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Title: Health State Utility Values Among Children and Adolescents with Disabilities: Protocol for a Systematic Review
Authors: Kanya, L
Anokye, N
Ryan, JM
Keywords: Adolescents;Children;Developmental neurology & neurodisability;Disability;Health economics;Health state utility values;Health utilities;Paediatrics
Issue Date: 2018
Citation: BMJ Open
Abstract: INTRODUCTION: Increasingly, assessment of healthcare technologies and interventions requires the assessment of both costs and utilities. Health state utility values (HSUVs) are measured using a range of generic and condition-specific measures. While reviews have identified that generic measures of HSUVs may lack validity in adults with conditions that result in physical disability, there is little information available on the methods used to obtain HSUVs in children and adolescents with disabilities. The objectives of this systematic review are to describe the methods used to obtain HSUVs, including mode of administration and psychometric properties, and provide summary statistics for HSUVs among children and adolescents with disabilities. METHODS AND ANALYSIS: The following databases will be searched from inception for English-language studies of any design: PubMed, PsychInfo, Medline, Scopus, CINAHL Plus, Econlit and EMBASE databases. Two reviewers will independently screen titles, abstracts and full text articles for studies reporting HSUVs and/or data on the psychometric properties of preference-based measures for children and adolescents with disabilities aged up to 19 years. Two reviewers will independently extract data items including descriptors of the study methods and sample, instruments used to capture HSUVs, summary statistics for HSUVs and items relating to the quality of reporting. A descriptive summary of results from included studies and summary statistics for HSUVs will be presented. If sufficient data is identified, we will pool summary statistics for HSUVs according to the method used to obtain the HSUV using a random effects model. In addition, we will explore the determinants of the HSUVs using a meta-regression. ETHICS AND DISSEMINATION: Ethical approval will not be required as no original data will be collected as part of this review. The completed review will be submitted for publication in a peer-reviewed journal and presentation at conferences.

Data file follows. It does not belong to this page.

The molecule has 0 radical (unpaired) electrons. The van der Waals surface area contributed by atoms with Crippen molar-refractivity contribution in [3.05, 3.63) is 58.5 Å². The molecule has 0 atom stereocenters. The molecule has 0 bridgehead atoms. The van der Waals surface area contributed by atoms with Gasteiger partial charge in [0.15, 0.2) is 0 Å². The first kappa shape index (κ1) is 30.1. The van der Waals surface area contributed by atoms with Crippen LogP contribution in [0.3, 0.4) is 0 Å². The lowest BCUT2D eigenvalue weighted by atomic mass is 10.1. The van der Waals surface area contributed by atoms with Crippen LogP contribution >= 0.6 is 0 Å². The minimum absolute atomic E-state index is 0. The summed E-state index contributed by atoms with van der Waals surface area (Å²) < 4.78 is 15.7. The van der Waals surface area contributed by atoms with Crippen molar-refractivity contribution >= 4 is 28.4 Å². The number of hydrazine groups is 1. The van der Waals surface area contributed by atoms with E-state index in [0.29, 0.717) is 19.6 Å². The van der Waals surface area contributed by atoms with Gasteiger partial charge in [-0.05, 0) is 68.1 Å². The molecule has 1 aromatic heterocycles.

ISSN: 2044-6055
Appears in Collections:Dept of Clinical Sciences Research Papers

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